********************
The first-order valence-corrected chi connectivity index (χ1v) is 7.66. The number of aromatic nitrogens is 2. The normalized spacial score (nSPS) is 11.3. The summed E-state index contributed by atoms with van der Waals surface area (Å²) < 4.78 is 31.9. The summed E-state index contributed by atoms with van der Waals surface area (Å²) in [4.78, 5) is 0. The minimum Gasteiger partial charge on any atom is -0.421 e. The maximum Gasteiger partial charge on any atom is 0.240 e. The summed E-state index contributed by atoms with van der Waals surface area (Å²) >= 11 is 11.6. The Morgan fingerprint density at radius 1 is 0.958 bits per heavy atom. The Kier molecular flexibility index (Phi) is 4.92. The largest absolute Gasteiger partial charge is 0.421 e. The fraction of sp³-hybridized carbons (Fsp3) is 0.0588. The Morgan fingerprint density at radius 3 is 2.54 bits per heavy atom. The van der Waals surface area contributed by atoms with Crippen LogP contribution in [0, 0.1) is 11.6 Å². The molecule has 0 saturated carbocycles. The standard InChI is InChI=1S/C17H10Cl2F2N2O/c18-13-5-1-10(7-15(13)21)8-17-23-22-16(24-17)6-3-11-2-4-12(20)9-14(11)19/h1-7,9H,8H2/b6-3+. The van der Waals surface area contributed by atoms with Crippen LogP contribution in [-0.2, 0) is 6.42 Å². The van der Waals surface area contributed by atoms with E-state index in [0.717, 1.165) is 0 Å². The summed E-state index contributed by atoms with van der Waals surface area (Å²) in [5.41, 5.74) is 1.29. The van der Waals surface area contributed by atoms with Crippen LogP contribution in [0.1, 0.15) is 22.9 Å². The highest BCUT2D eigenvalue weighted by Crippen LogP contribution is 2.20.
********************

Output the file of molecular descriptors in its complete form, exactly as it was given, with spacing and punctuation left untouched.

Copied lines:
The first-order valence-corrected chi connectivity index (χ1v) is 7.66. The number of aromatic nitrogens is 2. The normalized spacial score (nSPS) is 11.3. The summed E-state index contributed by atoms with van der Waals surface area (Å²) < 4.78 is 31.9. The summed E-state index contributed by atoms with van der Waals surface area (Å²) in [4.78, 5) is 0. The minimum Gasteiger partial charge on any atom is -0.421 e. The maximum Gasteiger partial charge on any atom is 0.240 e. The summed E-state index contributed by atoms with van der Waals surface area (Å²) >= 11 is 11.6. The Morgan fingerprint density at radius 1 is 0.958 bits per heavy atom. The Kier molecular flexibility index (Phi) is 4.92. The largest absolute Gasteiger partial charge is 0.421 e. The fraction of sp³-hybridized carbons (Fsp3) is 0.0588. The Morgan fingerprint density at radius 3 is 2.54 bits per heavy atom. The van der Waals surface area contributed by atoms with Crippen LogP contribution in [0, 0.1) is 11.6 Å². The molecule has 0 saturated carbocycles. The standard InChI is InChI=1S/C17H10Cl2F2N2O/c18-13-5-1-10(7-15(13)21)8-17-23-22-16(24-17)6-3-11-2-4-12(20)9-14(11)19/h1-7,9H,8H2/b6-3+. The van der Waals surface area contributed by atoms with Crippen LogP contribution in [-0.2, 0) is 6.42 Å². The van der Waals surface area contributed by atoms with E-state index in [0.717, 1.165) is 0 Å². The summed E-state index contributed by atoms with van der Waals surface area (Å²) in [5.41, 5.74) is 1.29. The van der Waals surface area contributed by atoms with Crippen LogP contribution in [0.1, 0.15) is 22.9 Å². The highest BCUT2D eigenvalue weighted by Crippen LogP contribution is 2.20.